Math as Your Wingman: Mail Goggles
As many of you with Gmail accounts may already know, Google launched a feature last week that aims to put arithmetic squarely in the shoes of your most trusted wingman. The feature, dubbed Mail Goggles, is explained in the Official Gmail Blog.
In summary, the Mail Goggles feature allows you to make Gmail aware of certain hours during the week when you should not be sending e-mail (due to exhaustion, inebriation, or the side effects of whatever other illicit things you do in your personal life). Once these hours are set, should you decide to send an e-mail during one of these highlighted times, you will first be prompted to answer a series of math questions, in an attempt to prove to Gmail that you have sufficient mental faculties to be sending e-mail.
A noble pursuit, to be sure. A trustworthy internet wingman may be just the thing for those among us who may enjoy their night life a bit too much, only to make decisions they regret in the morning. And while a wingman tied to your e-mail can't help talk you down from every form of debauchery, there are certainly situations in which such a feature could be useful.
Unfortunately, Mail Goggles is kind of a fair weather wingman. He'll check in on you every once in a while, but if you tell him you're fine, he'll leave you alone. He might tiptoe around the issue of whether or not you've had enough to drink, but talk forcefully enough and he'll back down. That may sound ok, but sometimes you need a wingman who has the resolve to set boundaries for you when you're not in a condition to set them yourself. Sadly, Mail Goggles is a bit too much of a pushover.
watched more VH1. Or if it bought a big poofy hat.
I have reached this conclusion after experiencing firsthand what the Mail Goggles system has to offer. Today I went in and warned my e-mail that between the hours of 3 and 4 pm on Wednesdays, I was not to be trusted with the "Send" button. I then attempted to send an e-mail to myself, and sure enough was prompted with a list of math questions.
Now, you can tell Mail Goggles how difficult to make the questions, by setting the difficulty to be a number between 1 and 5, 1 being the easiest, and 5 being, well, the less easiest. Not wanting to peak too soon, I asked for the easiest questions, and so was not surprised when the following problems greeted me:
32 + 18 =
85 - 10 =
10 + 10 =
95 - 85 =
I was slightly more surprised by the amount of time I had to solve these questions: 60 seconds. With a whopping 12 seconds allotted per question, even someone with minimal computational ability could easily plug and chug these answers through a calculator within the allotted time - and when you're already at the computer, the thought certainly must be tempting.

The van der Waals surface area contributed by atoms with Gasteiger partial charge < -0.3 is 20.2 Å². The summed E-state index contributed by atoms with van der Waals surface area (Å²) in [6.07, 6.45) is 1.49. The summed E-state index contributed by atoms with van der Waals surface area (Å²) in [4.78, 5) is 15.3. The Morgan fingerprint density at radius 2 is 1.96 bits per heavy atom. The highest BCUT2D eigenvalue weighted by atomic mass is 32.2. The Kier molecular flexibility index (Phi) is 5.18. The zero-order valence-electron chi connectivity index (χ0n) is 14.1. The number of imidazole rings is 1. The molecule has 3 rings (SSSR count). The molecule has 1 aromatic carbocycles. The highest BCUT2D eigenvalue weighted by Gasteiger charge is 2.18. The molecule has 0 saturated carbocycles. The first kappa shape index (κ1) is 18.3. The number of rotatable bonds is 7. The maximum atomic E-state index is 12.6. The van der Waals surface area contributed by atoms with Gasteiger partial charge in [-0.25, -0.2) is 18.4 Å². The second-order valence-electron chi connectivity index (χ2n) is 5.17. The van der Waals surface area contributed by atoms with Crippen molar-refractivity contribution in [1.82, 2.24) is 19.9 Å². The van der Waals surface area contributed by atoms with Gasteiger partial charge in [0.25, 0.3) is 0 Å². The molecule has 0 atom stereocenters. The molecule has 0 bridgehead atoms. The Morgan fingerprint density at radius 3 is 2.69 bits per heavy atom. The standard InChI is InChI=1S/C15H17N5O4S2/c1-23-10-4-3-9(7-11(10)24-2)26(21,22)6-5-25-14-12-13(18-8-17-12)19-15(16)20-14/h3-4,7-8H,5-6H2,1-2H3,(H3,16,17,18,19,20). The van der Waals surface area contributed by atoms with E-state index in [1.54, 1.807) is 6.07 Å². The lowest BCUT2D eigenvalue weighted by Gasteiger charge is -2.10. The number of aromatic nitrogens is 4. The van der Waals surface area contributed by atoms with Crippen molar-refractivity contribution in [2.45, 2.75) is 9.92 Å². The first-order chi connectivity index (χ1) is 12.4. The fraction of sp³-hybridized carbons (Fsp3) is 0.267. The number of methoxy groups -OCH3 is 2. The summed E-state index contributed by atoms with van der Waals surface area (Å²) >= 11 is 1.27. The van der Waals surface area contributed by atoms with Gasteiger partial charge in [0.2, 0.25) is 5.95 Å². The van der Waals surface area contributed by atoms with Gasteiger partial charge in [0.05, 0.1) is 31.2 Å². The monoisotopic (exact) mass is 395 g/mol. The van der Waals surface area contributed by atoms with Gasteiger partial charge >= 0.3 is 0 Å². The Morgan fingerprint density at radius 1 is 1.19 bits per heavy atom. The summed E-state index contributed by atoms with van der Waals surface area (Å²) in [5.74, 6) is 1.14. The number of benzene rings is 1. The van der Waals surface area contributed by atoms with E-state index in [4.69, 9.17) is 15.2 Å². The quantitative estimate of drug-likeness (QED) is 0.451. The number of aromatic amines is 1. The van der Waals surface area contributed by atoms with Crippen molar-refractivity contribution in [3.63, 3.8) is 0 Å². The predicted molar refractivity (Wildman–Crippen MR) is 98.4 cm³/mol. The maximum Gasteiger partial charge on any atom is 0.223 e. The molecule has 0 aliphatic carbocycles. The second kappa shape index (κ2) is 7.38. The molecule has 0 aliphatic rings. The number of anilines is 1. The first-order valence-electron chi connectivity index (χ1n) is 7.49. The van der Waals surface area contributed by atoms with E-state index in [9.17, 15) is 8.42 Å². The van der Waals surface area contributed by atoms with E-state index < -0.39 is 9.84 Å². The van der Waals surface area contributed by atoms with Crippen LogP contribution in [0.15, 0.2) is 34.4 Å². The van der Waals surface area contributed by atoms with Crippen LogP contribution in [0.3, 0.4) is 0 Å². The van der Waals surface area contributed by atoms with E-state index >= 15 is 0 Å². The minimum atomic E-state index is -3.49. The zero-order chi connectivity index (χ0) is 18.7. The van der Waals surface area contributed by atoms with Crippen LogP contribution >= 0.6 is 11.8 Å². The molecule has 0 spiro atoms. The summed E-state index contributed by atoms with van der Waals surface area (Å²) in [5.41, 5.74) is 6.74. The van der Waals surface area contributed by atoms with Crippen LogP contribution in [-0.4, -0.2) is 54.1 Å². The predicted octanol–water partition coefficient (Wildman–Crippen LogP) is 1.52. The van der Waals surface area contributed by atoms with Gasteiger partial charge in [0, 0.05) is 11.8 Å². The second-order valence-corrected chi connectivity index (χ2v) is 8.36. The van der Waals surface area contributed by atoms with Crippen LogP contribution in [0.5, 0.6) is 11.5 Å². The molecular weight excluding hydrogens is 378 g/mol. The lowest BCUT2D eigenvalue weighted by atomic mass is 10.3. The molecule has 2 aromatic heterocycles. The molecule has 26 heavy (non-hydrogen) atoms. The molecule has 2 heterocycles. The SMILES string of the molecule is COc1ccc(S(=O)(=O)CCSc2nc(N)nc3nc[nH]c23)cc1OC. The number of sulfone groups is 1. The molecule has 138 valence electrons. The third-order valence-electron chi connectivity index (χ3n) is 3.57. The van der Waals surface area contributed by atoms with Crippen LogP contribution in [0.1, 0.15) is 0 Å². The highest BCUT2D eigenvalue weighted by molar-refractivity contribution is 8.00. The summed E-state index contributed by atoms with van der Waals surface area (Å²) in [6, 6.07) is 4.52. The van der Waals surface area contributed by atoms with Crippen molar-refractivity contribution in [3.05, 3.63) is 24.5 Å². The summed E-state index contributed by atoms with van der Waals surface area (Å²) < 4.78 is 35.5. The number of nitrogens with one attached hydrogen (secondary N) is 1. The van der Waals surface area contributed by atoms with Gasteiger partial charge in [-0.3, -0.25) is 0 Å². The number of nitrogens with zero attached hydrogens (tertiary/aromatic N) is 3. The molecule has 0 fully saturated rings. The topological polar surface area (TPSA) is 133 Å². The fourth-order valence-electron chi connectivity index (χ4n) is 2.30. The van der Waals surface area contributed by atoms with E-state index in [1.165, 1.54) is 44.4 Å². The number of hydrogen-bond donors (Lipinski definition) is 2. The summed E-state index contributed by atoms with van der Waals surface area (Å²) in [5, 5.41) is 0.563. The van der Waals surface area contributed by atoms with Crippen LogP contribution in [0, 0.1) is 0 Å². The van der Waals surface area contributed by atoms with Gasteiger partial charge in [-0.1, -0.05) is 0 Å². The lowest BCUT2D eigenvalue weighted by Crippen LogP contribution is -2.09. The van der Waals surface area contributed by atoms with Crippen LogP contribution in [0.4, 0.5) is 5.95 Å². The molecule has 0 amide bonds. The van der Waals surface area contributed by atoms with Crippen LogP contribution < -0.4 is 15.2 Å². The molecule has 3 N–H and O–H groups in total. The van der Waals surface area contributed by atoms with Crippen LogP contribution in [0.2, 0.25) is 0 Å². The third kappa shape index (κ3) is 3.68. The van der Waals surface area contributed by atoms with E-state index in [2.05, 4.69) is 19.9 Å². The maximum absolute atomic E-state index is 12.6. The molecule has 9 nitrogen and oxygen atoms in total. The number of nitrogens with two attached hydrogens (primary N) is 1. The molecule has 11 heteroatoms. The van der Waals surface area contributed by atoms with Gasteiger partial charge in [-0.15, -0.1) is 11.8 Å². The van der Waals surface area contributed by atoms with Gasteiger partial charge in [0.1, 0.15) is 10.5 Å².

And let's be honest - you'd have to be pretty far gone not to know what 10 + 10 is.
Itching for more of a challenge, I went back into the settings and ratcheted up the difficult to level 5. Ready to get those synapses firing, I tried another test e-mail, and was given the following questions:
72 / 9 =
8 x 8 =
242 - 98 =
30 / 10 =
Again, Mail Goggles saw fit to give me 60 seconds to answer these questions.
Seriously? This is the difference between level 1 and level 5? You give me a couple of three digit numbers, and introduce the concept of division? Is this really the best we can do? Not to mention the fact that the calculator would still function as a perfectly good cheat sheet.
With a desire to test my limits, I answered one of the above questions in error, and stuck my hand out, waiting for retribution. But did any come? Sadly, no. Instead I was just given another 5 problems, and a full 60 seconds on the clock! Come on, Mail Goggles, where's the accountability? If you can't divide 30 by 10, maybe you should sleep on that email to your boss telling him how attractive you find his wife. But instead, Mail Goggles says to you, "Hey buddy, it's ok. Just try again! You'll get to that e-mail eventually, I know it!"
There are other issues I have with this innovation from Google Labs as well, but I don't want this to turn into a negative tirade. The idea is quite inspired, but it leaves much to be desired, especially if you really want some checks in place before you do something you may not really want to do.
In the spirit of keeping things positive, to the designer of this feature, Jon Perlow, I humbly submit some suggestions for future improvements to Mail Goggles:
- Make questions that aren't so easy to answer with a calculator. How about more critical thinking questions? You can use calculators on the SAT, and because of that the questions are specifically designed so that the calculator may or may not be an asset.
- How about some significant gradation between difficulties? If you're going to differentiate between levels of mathematics, you might as well make the problems worthwhile to people with all kinds of backgrounds. I don't think some calculus would be too much to ask in the higher levels, even dare I say it some linear algebra. At the very least, can we get a smidgen of long division?
- How about instead of 5 really easy problems, you just give one or two problems that require more critical thinking? This will better test mental faculties - you can test me once with a hard problem, rather than testing the same thing 5 times with simple questions.
I know you mean well, Mail Goggles, but you're really not looking out for people when they need you. For now, ladies and gentlemen, I suggest that you stay with your flesh and blood wingmen. They will make sure to keep you away from the computer as long as you are in their sight. They will protect you, watch over you, and make sure you do nothing unsightly.
Unless they secretly hate you, in which case they will probably take incriminating photos of you and post them on the internet. In this respect, Mail Goggles offers much more protection. For now.comments powered by Disqus